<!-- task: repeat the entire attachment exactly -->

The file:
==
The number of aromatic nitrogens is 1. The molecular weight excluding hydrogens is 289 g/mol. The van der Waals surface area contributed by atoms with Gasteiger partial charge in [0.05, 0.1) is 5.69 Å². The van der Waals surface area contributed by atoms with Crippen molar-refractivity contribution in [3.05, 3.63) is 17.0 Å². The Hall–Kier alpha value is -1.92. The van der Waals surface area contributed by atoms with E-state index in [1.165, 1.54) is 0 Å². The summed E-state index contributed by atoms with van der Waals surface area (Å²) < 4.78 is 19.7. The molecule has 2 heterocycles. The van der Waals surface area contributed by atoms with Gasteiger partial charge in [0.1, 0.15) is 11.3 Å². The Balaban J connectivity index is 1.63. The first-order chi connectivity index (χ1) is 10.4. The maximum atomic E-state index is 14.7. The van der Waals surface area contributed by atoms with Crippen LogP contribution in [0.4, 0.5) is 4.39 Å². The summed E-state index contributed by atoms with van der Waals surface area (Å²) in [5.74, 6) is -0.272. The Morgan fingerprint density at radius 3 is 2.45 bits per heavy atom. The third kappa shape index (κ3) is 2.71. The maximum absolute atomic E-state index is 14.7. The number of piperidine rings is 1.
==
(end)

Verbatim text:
The number of aromatic nitrogens is 1. The molecular weight excluding hydrogens is 289 g/mol. The van der Waals surface area contributed by atoms with Gasteiger partial charge in [0.05, 0.1) is 5.69 Å². The van der Waals surface area contributed by atoms with Crippen molar-refractivity contribution in [3.05, 3.63) is 17.0 Å². The Hall–Kier alpha value is -1.92. The van der Waals surface area contributed by atoms with E-state index in [1.165, 1.54) is 0 Å². The summed E-state index contributed by atoms with van der Waals surface area (Å²) < 4.78 is 19.7. The molecule has 2 heterocycles. The van der Waals surface area contributed by atoms with Gasteiger partial charge in [0.1, 0.15) is 11.3 Å². The Balaban J connectivity index is 1.63. The first-order chi connectivity index (χ1) is 10.4. The maximum atomic E-state index is 14.7. The van der Waals surface area contributed by atoms with Crippen LogP contribution in [0.4, 0.5) is 4.39 Å². The summed E-state index contributed by atoms with van der Waals surface area (Å²) in [5.74, 6) is -0.272. The Morgan fingerprint density at radius 3 is 2.45 bits per heavy atom. The third kappa shape index (κ3) is 2.71. The maximum absolute atomic E-state index is 14.7. The number of piperidine rings is 1.